Readiness to change smoking behavior in a community health center population.
This study examines predictors of readiness to change smoking behavior in a sample of smokers who receive care at a community health center that serves a predominantly low income African American population. Prior to initiating interventions we conducted a telephone survey with a random sample of 1318 adult users who had visited the center in the last 18 months; 379 (28.8%) were current smokers (40.3% of males, 23.9% of females, 42.7% of Whites, and 25.3%, of African Americans). Multiple logistic regression analysis showed nine factors significantly associated with readiness to change smoking behavior: male gender; a previous quit attempt; a perception of risk of lung cancer from smoking; greater desire to quit smoking; a perception that smoking bothers others; doctor advice to stop smoking at last health visit; records kept for scheduling doctor appointments; thinking that losing a pleasure would not be a problem if quit smoking; and poorer self-reported health status. These findings provide direction for developing interventions for similar low income, high risk populations. The results indicate that it may be useful to heighten awareness of the risks of smoking and to assure that smokers receive clear quit smoking messages from their providers. Women need special attention since they are less ready to quit than men.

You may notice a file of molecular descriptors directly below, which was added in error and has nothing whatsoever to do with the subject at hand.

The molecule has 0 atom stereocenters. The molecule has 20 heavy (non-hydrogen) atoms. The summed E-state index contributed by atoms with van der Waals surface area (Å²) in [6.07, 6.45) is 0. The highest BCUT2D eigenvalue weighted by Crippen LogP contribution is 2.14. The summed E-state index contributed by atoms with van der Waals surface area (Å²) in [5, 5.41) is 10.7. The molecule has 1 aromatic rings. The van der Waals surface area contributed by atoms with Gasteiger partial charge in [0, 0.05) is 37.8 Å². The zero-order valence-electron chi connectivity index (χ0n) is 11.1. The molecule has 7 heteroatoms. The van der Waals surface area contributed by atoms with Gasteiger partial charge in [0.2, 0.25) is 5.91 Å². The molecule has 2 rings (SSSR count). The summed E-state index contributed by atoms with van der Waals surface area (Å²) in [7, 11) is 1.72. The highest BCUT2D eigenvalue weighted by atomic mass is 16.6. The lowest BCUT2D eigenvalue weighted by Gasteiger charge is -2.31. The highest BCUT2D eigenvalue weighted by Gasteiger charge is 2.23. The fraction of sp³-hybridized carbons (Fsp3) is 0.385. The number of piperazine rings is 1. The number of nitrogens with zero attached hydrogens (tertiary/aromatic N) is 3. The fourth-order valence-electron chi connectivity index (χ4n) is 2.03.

Tessaro, I; Lyna, PR; Rimer, BK; Heisler, J; Woods-Powell, CT; Yarnall, KS; Barber, LT
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